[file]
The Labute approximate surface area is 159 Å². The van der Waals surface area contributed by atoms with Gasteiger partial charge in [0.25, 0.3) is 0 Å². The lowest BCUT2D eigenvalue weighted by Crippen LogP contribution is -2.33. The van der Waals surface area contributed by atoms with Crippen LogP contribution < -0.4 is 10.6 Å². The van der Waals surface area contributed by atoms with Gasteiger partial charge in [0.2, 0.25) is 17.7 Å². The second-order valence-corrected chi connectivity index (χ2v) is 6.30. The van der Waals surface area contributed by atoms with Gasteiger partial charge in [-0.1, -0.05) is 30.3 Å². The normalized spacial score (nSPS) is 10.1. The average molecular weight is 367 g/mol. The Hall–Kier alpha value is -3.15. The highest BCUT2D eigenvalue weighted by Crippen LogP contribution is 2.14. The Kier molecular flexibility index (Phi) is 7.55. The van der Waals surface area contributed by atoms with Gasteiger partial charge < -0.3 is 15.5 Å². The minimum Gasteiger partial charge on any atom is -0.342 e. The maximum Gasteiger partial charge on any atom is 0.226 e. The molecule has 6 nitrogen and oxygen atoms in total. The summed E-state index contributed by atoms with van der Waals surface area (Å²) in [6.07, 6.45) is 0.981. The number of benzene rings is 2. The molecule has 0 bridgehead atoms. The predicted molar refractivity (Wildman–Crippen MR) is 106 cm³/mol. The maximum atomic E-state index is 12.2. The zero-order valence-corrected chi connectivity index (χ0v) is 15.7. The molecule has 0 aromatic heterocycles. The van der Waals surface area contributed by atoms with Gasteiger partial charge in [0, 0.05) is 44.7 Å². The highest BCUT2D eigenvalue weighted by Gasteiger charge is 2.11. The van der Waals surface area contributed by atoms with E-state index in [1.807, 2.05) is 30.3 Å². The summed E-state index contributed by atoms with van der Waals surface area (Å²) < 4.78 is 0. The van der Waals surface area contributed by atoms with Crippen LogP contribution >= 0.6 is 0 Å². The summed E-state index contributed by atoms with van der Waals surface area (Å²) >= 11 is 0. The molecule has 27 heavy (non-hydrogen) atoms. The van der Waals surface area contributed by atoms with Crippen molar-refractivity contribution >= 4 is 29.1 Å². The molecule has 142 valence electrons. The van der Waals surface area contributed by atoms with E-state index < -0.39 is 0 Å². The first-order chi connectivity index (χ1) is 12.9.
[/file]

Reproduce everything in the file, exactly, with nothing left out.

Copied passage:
The Labute approximate surface area is 159 Å². The van der Waals surface area contributed by atoms with Gasteiger partial charge in [0.25, 0.3) is 0 Å². The lowest BCUT2D eigenvalue weighted by Crippen LogP contribution is -2.33. The van der Waals surface area contributed by atoms with Crippen LogP contribution < -0.4 is 10.6 Å². The van der Waals surface area contributed by atoms with Gasteiger partial charge in [0.2, 0.25) is 17.7 Å². The second-order valence-corrected chi connectivity index (χ2v) is 6.30. The van der Waals surface area contributed by atoms with Gasteiger partial charge in [-0.1, -0.05) is 30.3 Å². The normalized spacial score (nSPS) is 10.1. The average molecular weight is 367 g/mol. The Hall–Kier alpha value is -3.15. The highest BCUT2D eigenvalue weighted by Crippen LogP contribution is 2.14. The Kier molecular flexibility index (Phi) is 7.55. The van der Waals surface area contributed by atoms with Gasteiger partial charge < -0.3 is 15.5 Å². The minimum Gasteiger partial charge on any atom is -0.342 e. The maximum Gasteiger partial charge on any atom is 0.226 e. The molecule has 6 nitrogen and oxygen atoms in total. The summed E-state index contributed by atoms with van der Waals surface area (Å²) in [6.07, 6.45) is 0.981. The number of benzene rings is 2. The molecule has 0 bridgehead atoms. The predicted molar refractivity (Wildman–Crippen MR) is 106 cm³/mol. The maximum atomic E-state index is 12.2. The zero-order valence-corrected chi connectivity index (χ0v) is 15.7. The molecule has 0 aromatic heterocycles. The van der Waals surface area contributed by atoms with Gasteiger partial charge in [0, 0.05) is 44.7 Å². The highest BCUT2D eigenvalue weighted by Gasteiger charge is 2.11. The van der Waals surface area contributed by atoms with E-state index in [1.807, 2.05) is 30.3 Å². The summed E-state index contributed by atoms with van der Waals surface area (Å²) < 4.78 is 0. The van der Waals surface area contributed by atoms with Crippen LogP contribution >= 0.6 is 0 Å². The summed E-state index contributed by atoms with van der Waals surface area (Å²) >= 11 is 0. The molecule has 27 heavy (non-hydrogen) atoms. The van der Waals surface area contributed by atoms with Crippen molar-refractivity contribution >= 4 is 29.1 Å². The molecule has 142 valence electrons. The van der Waals surface area contributed by atoms with E-state index < -0.39 is 0 Å². The first-order chi connectivity index (χ1) is 12.9.